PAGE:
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The proof I know to show maximal implies prime for an ideal $I$ in a commutative ring $R$ goes as follows:

$I$ maximal $\iff$ $R/I$ is a field $\implies$ $R/I$ is an integral domain $\iff$ $I$ is prime.

Surely, it has to be possible to show the same as follows:

Let $I$ be maximal and $ab \in I$. Assume $a \notin I$. Then $I$ is properly contained in $I + (a)$ and hence $1 \in I + (a)$ that is, there exists $r \in R$ and $i \in I$ such that $i + ra = 1$. Similarly, one can find $i^\prime$ and $r^\prime$ such that $i^\prime + r^\prime b = 1$. So we get that $ra - r^\prime b \in I$.

Now I'm stuck. How can I deduce that either $a$ or $b$ have to be in $I$?

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up vote 9 down vote accepted

Your goal is to prove that, when $I$ is maximal, $ab\in I$ implies that either $a\in I$ or $b\in I$. Note that this is equivalent to proving that $ab\in I$ and $a\notin I$ implies $b\in I$.

If $ab\in I$ and $a\notin I$, then $I+(a)=R$ and hence there is some $r\in R$ and $i\in I$ such that $i+ra=1$ (you've already noticed this). Multiplying by $b$, $$ib+rab=b.$$ $I$ is an ideal and $i\in I$, so that $ib\in I$, and we also have $ab\in I$ by assumption. Therefore, we can conclude that $ib+rab=b\in I$.

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Facepalm. It's so blatantly obvious that I wonder how I could not see it. Thank you! – Rudy the Reindeer May 18 '12 at 8:49
Don't worry, happens to all of us sometimes :) Glad to help! – Zev Chonoles May 18 '12 at 9:13
Could someone please explain to me how we know that $a \text{ not in } I$ implies $a+I=R$ – tmpys Feb 14 '14 at 5:49

Let $I\subset R$ be a maximal ideal. Suppose $ab\in I$ yet $a,b\notin I$. Then $I+(a)=I+(b)=R$, so $$R=(I+(a))\cdot (I+(b))=I^2+I\cdot (a)+I\cdot (b)+(a)\cdot (b)\subseteq I+(ab)=I$$ a contradiction, hence either $a$ or $b$ is in $I$ thus $I$ is prime.

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The two proofs so far are either for commutative rings with unity, or for the notion of "completely prime" as opposed to prime. Here's a proof that holds in more generality.

Recall that in a not-necessarily-commutative ring $R$, the definition of prime ideal is that $I$ is a prime ideal if and only if $I\neq R$, and for any ideals $\mathfrak{A}$ and $\mathfrak{B}$, $\mathfrak{AB}\subseteq I$ implies $\mathfrak{A}\subseteq I$ or $\mathfrak{B}\subseteq I$. This is a weaker condition that "completely prime" (the element-wise version); for example, in the ring of $n\times n$, $n\gt 1$, matrices over a field $F$, the trivial ideal $(0)$ is prime, but not completely prime (since we can have $a,b\in R$ with $ab=0$ but $a\neq 0\neq b$). But every completely prime ideal is necessarily prime. In commutative rings with unity, the two notions coincide.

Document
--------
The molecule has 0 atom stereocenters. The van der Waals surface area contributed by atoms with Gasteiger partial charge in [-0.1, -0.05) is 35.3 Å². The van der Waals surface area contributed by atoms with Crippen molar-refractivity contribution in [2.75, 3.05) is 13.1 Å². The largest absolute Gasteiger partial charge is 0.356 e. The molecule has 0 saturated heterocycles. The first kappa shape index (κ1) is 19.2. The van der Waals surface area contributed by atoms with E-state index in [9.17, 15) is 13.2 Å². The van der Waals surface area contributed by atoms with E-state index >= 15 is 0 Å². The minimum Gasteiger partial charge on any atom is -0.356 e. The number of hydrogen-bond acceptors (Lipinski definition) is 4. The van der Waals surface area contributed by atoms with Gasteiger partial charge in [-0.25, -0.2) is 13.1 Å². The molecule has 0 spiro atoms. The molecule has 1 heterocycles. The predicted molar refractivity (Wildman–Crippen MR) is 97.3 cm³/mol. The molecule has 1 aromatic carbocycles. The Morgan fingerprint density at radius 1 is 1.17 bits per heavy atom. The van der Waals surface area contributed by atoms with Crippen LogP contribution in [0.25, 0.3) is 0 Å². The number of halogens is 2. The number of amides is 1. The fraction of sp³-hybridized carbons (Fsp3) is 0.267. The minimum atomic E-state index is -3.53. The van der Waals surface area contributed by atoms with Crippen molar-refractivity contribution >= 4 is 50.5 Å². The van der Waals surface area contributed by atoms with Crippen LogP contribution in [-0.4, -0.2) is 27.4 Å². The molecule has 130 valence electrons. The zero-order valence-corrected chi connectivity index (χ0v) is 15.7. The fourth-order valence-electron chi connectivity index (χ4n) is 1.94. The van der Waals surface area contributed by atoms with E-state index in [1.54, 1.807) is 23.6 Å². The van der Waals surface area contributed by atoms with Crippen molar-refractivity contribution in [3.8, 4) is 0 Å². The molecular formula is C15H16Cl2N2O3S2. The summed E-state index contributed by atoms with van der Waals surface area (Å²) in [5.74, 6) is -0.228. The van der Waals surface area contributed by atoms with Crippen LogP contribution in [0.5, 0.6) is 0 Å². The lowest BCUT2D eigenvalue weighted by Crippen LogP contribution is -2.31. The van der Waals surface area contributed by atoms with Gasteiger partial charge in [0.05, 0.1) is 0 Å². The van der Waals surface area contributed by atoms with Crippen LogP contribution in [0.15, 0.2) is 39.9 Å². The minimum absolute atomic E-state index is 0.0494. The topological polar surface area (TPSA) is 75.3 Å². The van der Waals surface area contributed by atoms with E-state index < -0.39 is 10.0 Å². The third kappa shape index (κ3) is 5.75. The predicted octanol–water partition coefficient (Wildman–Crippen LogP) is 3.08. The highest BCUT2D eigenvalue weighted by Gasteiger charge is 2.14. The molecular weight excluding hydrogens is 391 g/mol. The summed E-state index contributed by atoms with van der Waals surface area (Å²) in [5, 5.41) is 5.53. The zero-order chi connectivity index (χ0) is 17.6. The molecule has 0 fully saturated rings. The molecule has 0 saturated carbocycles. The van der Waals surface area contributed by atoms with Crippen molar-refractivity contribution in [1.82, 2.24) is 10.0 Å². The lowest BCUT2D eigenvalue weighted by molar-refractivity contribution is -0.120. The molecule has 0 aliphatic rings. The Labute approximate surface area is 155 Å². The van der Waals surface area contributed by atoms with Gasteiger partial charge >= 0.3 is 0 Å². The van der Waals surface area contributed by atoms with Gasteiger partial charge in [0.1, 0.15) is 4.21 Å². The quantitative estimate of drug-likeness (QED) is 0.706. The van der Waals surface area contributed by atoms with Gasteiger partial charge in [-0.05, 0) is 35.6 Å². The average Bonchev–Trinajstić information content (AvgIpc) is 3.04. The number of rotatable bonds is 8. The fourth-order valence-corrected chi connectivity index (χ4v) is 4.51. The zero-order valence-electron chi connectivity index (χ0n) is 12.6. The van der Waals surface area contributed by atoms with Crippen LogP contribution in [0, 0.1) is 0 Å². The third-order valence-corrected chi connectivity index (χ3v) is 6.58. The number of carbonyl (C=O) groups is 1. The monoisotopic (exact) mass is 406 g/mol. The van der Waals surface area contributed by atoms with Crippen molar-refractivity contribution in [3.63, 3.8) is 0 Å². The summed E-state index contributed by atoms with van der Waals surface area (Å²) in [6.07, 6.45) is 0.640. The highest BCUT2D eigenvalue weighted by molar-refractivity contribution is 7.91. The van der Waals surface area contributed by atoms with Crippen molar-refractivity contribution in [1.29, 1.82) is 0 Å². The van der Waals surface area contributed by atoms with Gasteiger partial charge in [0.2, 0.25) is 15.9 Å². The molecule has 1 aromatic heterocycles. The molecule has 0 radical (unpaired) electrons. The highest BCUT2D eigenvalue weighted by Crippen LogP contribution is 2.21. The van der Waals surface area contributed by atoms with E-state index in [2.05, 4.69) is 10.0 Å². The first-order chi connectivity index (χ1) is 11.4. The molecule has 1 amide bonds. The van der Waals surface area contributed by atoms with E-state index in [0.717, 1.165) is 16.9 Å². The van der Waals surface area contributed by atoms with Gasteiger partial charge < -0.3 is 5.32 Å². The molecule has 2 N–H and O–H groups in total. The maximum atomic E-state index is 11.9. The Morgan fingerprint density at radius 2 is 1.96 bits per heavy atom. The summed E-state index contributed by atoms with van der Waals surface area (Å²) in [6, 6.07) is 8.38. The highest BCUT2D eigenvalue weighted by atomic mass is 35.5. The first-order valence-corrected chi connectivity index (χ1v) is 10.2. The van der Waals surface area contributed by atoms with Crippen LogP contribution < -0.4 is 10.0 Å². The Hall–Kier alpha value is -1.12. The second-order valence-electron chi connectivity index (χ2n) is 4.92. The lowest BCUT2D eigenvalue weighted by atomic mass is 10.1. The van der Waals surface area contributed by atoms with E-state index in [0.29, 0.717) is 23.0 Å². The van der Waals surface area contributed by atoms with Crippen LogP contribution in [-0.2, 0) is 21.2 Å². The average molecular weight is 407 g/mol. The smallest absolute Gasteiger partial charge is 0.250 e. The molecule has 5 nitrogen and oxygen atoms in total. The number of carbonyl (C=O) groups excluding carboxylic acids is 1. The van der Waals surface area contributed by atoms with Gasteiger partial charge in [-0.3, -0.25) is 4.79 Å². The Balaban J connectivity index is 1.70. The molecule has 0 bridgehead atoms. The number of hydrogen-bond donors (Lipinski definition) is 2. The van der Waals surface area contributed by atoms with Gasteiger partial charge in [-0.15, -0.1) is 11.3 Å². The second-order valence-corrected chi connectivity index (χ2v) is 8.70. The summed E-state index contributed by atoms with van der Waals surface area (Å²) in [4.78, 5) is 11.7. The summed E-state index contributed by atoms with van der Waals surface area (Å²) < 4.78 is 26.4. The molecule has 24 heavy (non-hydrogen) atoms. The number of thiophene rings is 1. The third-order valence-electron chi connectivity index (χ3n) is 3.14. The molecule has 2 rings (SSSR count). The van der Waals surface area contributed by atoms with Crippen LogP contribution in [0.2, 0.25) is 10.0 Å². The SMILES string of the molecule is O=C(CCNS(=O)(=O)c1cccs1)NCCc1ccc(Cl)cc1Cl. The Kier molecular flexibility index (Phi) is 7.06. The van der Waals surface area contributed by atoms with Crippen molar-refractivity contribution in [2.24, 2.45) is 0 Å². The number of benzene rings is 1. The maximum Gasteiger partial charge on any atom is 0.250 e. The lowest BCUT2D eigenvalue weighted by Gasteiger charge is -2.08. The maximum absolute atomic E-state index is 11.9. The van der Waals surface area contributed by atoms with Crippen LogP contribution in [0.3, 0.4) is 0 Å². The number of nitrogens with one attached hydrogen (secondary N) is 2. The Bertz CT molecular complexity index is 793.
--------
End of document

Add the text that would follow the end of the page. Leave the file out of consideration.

The proof is very similar to Alex Becker's computation.

Theorem. Let $R$ be a ring, not necessarily commutative, not necessarily with unity, such that $R^2$ is not contained in any maximal ideal of $R$ (in particular, this holds if $R$ has a unity). If $\mathfrak{M}$ is a maximal ideal of $R$, then $\mathfrak{M}$ is a prime ideal of $R$. Conversely, if $R^2$ is contained in a maximal ideal $\mathfrak{N}$, then $\mathfrak{N}$ is not prime.

Proof. Assume $R^2$ is not contained in any maximal ideal, and let $\mathfrak{M}$ be maximal in $R$. Let $\mathfrak{A},\mathfrak{B}$ be two ideals of $R$ that are not contained in $\mathfrak{M}$; we prove that $\mathfrak{AB}\not\subseteq \mathfrak{M}$.

Since $\mathfrak{M}$ is maximal, and $\mathfrak{A},\mathfrak{B}\not\subseteq \mathfrak{M}$, then $\mathfrak{A}+\mathfrak{M}=\mathfrak{B}+\mathfrak{M}=R$. If $\mathfrak{AB}\subseteq \mathfrak{M}$, then we have: $$\begin{align*} R^2 &= (\mathfrak{A}+\mathfrak{M})(\mathfrak{B}+\mathfrak{M}) \\ &=\mathfrak{AB}+\mathfrak{AM} + \mathfrak{MB}+\mathfrak{M}^2\\ &\subseteq \mathfrak{AB}+\mathfrak{M}\\ &\subseteq \mathfrak{M}+\mathfrak{M}\\ &=\mathfrak{M}. \end{align*}$$ But this contradicts our assumption that $R^2$ is not contained in any maximal ideal; therefore, $\mathfrak{AB}\not\subseteq \mathfrak{M}$, as desired.

If $\mathfrak{N}$ is a maximal ideal that contains $R^2$, then $\mathfrak{A}=\mathfrak{B}=R$ are a witness to the non-primality of $\mathfrak{N}$. $\Box$

If we assume $R^2=R$ (instead of simply that $R^2$ is not contained in any maximal ideal of $R$), then the proof can be done directly, instead of as by contradiction, by showing that $\mathfrak{AB}+\mathfrak{M}=R$.